Quick thanks for all the initial replies. I'm working through them and taking notes and might have some follow-up questions. But I just wanted reply quickly to this one. Jefferson is one my personal heroes too. I grew up in Charlottesville, basically on the campus of "Tom's University" and although we moved up to Massachusetts when I was in elementary school, I still have a place in my head and heart for Jefferson.

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 12-11-2014, 10:34 AM
#18
  • freddy
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(12-11-2014, 07:30 AM)jpakstis Wrote:
(12-10-2014, 10:43 PM)ShadowsDad Wrote: That's a good thing! I take that as a compliment; thanks! I have a personal hero that I looked up to as a child and have tried to emulate as best I can as an adult; Thomas Jefferson. If you know him, you know my thrust, emulating him being a worthy goal for anyone. He was a truly great man.

Quick thanks for all the initial replies. I'm working through them and taking notes and might have some follow-up questions. But I just wanted reply quickly to this one. Jefferson is one my personal heroes too. I grew up in Charlottesville, basically on the campus of "Tom's University" and although we moved up to Massachusetts when I was in elementary school, I still have a place in my head and heart for Jefferson.

I, too, have a special place for Jefferson. I can remember, as a child of about 10, going to both Mt. Vernon and Monticello. While I don't remember much about Mt. Vernon, the genius that was Jefferson came through in Monticello.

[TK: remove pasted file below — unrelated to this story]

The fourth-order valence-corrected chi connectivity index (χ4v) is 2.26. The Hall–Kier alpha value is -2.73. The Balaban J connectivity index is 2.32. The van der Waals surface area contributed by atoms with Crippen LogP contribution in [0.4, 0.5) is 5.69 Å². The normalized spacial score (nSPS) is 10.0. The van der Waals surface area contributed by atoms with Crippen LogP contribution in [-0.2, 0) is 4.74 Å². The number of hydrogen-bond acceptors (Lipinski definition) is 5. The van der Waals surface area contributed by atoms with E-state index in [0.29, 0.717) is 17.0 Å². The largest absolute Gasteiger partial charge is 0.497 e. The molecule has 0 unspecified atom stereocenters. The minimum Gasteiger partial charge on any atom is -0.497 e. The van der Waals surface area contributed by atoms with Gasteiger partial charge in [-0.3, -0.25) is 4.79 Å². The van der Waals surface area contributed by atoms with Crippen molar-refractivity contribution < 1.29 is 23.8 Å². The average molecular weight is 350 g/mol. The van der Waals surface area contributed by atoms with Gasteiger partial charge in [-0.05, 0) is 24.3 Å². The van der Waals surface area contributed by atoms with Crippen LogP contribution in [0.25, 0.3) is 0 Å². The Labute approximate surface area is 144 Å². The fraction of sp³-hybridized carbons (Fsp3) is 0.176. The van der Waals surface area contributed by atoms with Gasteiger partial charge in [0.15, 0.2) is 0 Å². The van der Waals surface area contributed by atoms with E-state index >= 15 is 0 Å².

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 12-11-2014, 11:15 AM
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OK - I've finally read through the responses (thanks again), and I plan to not use extracts, but here is the equipment I'm looking at with questions/comments in parentheses. It does not include bottling and capping:

(1) 4+ gallon pot
(2) 6 gallon bucket/carboy
(3) 6 gallon fermentation bucket
(4) 3-4 nylon bags (I've read that brand new pantyhose can work)
(5) racking cane/auto-siphon (not gravity siphon)
(6) sanitizer/bleach
(7) hygrometer (would the refractometer take its place)
(8) waterproof thermometer (is this for the brewing phase, i.e. does it attach to the pot when boiling?)

Thanks again everyone!

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 12-11-2014, 01:15 PM
#20
  • freddy
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(12-10-2014, 09:03 PM)DoctorShaveGood Wrote: Freddy, ok I found it ...thanks. It just seems lost where it's at...sort of floating around. Maybe it should be placed in its own sub-forum under "The Front Porch." What is your advice?

Aaron, for now, let's leave it where it is as folks who are interested know where to find it. As I stated, if it really takes off then we can always move it so nothing is written in stone. Smile